The Supreme Court says it will dive back into the fight over the use of race in admissions at the University of Texas, a decision that presages tighter limits on affirmative action in higher education. The justices said today they'll hear for a second time the case of a white woman who was denied admission to the university's flagship Austin campus. The conservative-leaning federal appeals court in New Orleans has twice upheld the university's admissions process, including in a ruling last year that followed a Supreme Court order to reconsider the woman's case. The case began in 2008 when Abigail Fisher, who is white, was denied admission to the Austin campus because she didn't graduate in the top 10% of her high school class—the criterion for 75% of the school's admissions.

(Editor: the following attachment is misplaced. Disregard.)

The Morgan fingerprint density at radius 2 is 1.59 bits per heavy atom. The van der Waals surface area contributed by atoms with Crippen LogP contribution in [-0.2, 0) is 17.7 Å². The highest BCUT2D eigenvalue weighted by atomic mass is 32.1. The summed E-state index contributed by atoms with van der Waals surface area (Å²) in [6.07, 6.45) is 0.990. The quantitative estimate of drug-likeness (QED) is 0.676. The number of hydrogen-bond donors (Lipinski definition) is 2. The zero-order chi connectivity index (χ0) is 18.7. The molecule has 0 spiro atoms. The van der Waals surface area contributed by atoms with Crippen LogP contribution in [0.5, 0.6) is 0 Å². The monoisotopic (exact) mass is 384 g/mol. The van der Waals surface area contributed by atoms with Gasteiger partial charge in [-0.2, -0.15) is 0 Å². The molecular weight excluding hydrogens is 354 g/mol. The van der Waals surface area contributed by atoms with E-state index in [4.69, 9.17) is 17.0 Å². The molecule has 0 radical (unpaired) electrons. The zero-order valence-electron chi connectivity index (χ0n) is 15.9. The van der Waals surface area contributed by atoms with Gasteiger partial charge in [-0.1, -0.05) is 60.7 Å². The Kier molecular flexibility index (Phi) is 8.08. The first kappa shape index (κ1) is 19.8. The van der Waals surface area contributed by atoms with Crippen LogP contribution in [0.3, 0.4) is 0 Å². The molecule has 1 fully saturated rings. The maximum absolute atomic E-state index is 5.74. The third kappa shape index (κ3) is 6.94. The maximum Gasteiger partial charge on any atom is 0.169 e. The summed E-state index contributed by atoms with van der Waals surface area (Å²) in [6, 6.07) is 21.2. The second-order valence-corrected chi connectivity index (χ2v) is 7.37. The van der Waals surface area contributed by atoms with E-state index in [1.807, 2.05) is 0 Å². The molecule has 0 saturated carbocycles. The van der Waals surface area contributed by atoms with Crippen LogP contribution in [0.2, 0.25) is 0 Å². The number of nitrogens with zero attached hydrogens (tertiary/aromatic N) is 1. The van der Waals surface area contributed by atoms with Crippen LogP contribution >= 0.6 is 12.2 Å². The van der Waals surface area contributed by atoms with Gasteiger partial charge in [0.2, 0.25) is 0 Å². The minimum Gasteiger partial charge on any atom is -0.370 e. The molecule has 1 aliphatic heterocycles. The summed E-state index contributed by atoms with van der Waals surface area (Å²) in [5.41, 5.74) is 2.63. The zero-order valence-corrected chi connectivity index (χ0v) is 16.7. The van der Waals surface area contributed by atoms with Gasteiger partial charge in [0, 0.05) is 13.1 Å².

The university also passed her over for a position among the remaining 25%, which is reserved for special scholarships and people who meet a formula for personal achievement that includes race as a factor. The case went to the US Supreme Court in June 2013. But rather than issue a landmark decision on affirmative action, it voted 7-1 to tell a lower appeals court to take another look at the lawsuit by Fisher, who has since graduated from Louisiana State University. That meant the university's admissions policies remained unchanged. Last year, the US Court of Appeals for the 5th Circuit again upheld the university's admissions policy. Justice Elena Kagan is not taking part in the case, which will be argued in the fall. She sat out the first round as well, presumably because of her work on the case when she served in the Justice Department before joining the court. (Read more US Supreme Court stories.)